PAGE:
Agricultural Solar Panels
The sun has always provided solar power for farms to grow crops and to dry them. Now, you can put the sun to work to provide the electricity that you need to heat and cool your barns, to run equipment, and to light and warm your home.
Since most farms have big barns with big roofs, farms are ideal locations for solar electric systems. And, farms without barns may still have some open ground where they can place a solar electric system, so if your farm fits either of these descriptions, you may be able to keep more money in your pocket by installing a solar electric system.
Here's a story from The Progressive Farmer of one farmer who has benefitted greatly from his solar electric system:
Everyone has their own idea of what expensive electricity is," says California rancher Dave Roberti. Yet after paying $150,000 a year to run his eight deep-well pumps, enough was enough. Roberti, who operates a 6,000-acre ranch west of Reno, with 450 pair of beef cattle and 2,500 acres primarily in alfalfa production, decided it was time to investigate alternative energy sources.
"I considered wind power," he says, "but everyone told me solar offered a better bang for the buck." Roberti talked to his local rural electric cooperative, Plumas-Sierra, about options for tying a solar-powered system into the grid. "Our local electric company was great in working with us," he remarks. "Most utility companies try to make it difficult for you to use alternative energy."
Roberti ultimately purchased a 500-kW photovoltaic (PV) system consisting of just under 2,500 solar panels installed on the ground on 3 acres of ranchland in 2011. The panels are on a single-axis pivot to track the sun from east to west during the day. The system produces more than 1.2 million kW of electricity for Roberti, which is just enough to run all of the ranch's deep well pumps.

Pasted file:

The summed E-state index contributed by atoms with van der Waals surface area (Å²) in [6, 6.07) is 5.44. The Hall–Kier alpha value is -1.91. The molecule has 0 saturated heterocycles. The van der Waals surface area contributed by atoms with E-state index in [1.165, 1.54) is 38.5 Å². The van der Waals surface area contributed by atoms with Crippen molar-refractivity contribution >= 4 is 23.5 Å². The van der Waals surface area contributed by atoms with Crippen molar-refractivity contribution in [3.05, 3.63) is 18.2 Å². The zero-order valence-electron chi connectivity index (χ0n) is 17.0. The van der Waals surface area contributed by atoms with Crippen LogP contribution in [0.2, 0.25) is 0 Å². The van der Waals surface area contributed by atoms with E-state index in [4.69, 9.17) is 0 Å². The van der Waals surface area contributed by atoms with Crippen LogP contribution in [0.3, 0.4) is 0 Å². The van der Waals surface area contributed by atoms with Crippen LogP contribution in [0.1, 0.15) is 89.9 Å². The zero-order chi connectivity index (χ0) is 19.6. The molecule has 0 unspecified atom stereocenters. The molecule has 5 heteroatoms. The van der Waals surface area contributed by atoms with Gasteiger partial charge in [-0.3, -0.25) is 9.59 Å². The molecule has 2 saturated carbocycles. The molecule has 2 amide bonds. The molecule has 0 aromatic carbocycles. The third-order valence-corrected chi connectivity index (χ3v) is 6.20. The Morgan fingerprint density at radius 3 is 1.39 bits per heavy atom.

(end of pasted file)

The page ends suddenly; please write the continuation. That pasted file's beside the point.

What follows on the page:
"The system is designed to meet my average use," he explains. Should Roberti overproduce, he can get credit from the electric company for the excess power, but it's only at the rate of 6 cents per kW. "Since it costs 12½ cents per kW out of pocket for electricity, it doesn't make sense to overproduce," Roberti says, cautioning farmers to work closely with the solar company they use to make sure their systems are correctly sized.
In Roberti's case, his solar contractor analyzed five years of utility bills to determine the ranch's average annual use and sized the PV system to meet that usage, not exceed it.
Roberti says his solar panels produce enough power that he no longer has to pay for electricity for his pumps. "I've traded my electric bill for a mortgage payment," he notes. "In 10 years, when the system is paid for, I'll have free electricity."
How About A Solar Farm?
By becoming your own electric company, you can control your energy costs and improve your bottom line. Thousands of farmers are now using solar panels to provide power for their own operations, and some of those farmers are now building solar farms where they harvest the rays of the sun and use them to produce more power than they need. They then sell that power back to their local utilities and get credit for it.
If you have some unused acres, you might consider covering them with solar panels and selling the power to your local utility. Solar farms are a great way to guarantee against a crop failure, and solar farms range in size from a few acres to hundreds of acres.
Solar panels for farms are an idea whose time has arrived. To learn how a solar power system can improve life on your farm, contact Trifecta today for a Free Analysis of your solar potential.